Some folks just never do quite get the point

A comment answered at the ASI:

“Notice that you did not answer my question, which jobs would you prefer these people to do instead?”

Have you noted something about us around here? That we tend to think that pointyheads sitting in distant offices aren’t the way to decide who does what in an economy? So, asking a pointyhead, me, what jobs people should be doing is failing to grasp the most basic logical point. We think that pointyheads planning things from distant offices is a bad idea. So, why are you asking the pointyhead in the distant office what the plan is?

14 thoughts on “Some folks just never do quite get the point”

  1. I don’t think anyone is going to build many battery factories here, because they’re going to be where the cars are made. And that’s going to more and more be in Asia, Turkey or Eastern Europe. Maybe we’ll get a factory to support Nissan, but that will be about it.

    I noticed he added a new comment since you wrote this: “So what are those things you think we are least bad at that those people should be retrained to do, if you are against gigafactories, you must have an idea of where you want those resources used instead?”

    The thing these people never grasp is how much politicians, media, even many of us in industries can’t see the vastness of it all. If you could actually feel the total complexity of all the work activity in the UK, your mind would collapse. There’s a British company that specialises in designing rugged phones. You’ve probably never heard of them, but they get contracted by companies like Motorola and CAT. I hadn’t even thought about it until today, but Motorola are partly aiming their phones at the Deliveroo/Uber Eats bikers who want a phone that can work outdoors. A business that isn’t even a decade old creates new demands and grows new businesses. Do we expect a bunch of bureaucrats and people with PPE degrees to keep up with that?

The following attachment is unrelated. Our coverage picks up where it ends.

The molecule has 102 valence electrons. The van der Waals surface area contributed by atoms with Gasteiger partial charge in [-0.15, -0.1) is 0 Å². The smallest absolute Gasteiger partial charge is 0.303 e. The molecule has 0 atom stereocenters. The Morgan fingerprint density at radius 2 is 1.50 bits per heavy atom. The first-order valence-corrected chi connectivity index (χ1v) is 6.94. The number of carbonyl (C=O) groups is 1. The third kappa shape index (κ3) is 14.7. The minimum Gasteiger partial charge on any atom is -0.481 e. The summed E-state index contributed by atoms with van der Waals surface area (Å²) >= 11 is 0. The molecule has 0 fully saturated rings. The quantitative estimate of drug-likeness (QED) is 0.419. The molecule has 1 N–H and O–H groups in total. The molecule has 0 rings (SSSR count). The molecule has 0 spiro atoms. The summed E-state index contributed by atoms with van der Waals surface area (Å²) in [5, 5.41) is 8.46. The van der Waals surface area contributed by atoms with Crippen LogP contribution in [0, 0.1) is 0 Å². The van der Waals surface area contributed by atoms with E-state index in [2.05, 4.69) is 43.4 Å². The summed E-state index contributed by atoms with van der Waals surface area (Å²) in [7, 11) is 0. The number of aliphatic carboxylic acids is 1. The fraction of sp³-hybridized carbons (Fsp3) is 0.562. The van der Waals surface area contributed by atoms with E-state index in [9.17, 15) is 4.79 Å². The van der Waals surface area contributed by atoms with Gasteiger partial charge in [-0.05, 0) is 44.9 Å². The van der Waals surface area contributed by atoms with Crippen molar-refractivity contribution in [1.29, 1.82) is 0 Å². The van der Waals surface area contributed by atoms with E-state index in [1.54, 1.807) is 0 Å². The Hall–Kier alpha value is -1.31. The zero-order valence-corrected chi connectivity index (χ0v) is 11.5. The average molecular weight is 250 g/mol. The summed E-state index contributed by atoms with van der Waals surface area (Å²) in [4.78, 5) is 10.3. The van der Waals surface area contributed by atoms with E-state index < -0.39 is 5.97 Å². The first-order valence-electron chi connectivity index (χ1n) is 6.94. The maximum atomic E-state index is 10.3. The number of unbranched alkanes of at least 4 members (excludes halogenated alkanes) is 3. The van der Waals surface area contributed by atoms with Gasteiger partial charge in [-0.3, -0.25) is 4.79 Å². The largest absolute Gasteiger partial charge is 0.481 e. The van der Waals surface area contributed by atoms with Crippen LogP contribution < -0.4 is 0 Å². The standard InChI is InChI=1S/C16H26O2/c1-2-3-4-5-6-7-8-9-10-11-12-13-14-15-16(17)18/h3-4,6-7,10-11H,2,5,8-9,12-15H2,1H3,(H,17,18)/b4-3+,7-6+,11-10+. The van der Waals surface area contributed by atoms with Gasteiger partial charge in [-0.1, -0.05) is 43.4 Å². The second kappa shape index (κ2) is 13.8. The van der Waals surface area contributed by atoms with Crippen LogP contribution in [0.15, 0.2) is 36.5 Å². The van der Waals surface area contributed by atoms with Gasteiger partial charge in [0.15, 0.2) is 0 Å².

2. LOL. He’s a total cock on the ASI blog. Thinks he’s super smart with unanswerable points which fail to stand up to the merest scrutiny. I suspect he’s one of Spuds followers from his blog.

  3. My usual response to things like this is “If you’re so sure this needs doing, it’s a good opportunity for you. You do it. Nobody’s stopping you.”

  4. It’s a form of trolling known as sealioning. A series of superficially reasonable but unanswerable questions designed to drag you down the rabbit hole. Each answer is sidestepped and the process starts again. As Jimmers points out – he’s a cock. This was pretty obvious from his opening gambit.

  5. I’m looking forward to my new career in renewable energy, be it cleaning solar panels with a squeegee or picking up dead birds at the base of wind turbines.

  6. According to my daughter (24) there is a huge market for women’s clothing that has useable pockets.

  7. Bloke in California

    @Stonyground
    According to my wife (umm, better not say) it’s an evil conspiracy by the purse/handbag industry. When I suggested she make some clothes with pockets, her response was less than polite. I suppose the huge gap in the market will remain unfilled.

  8. @BlokeInTejas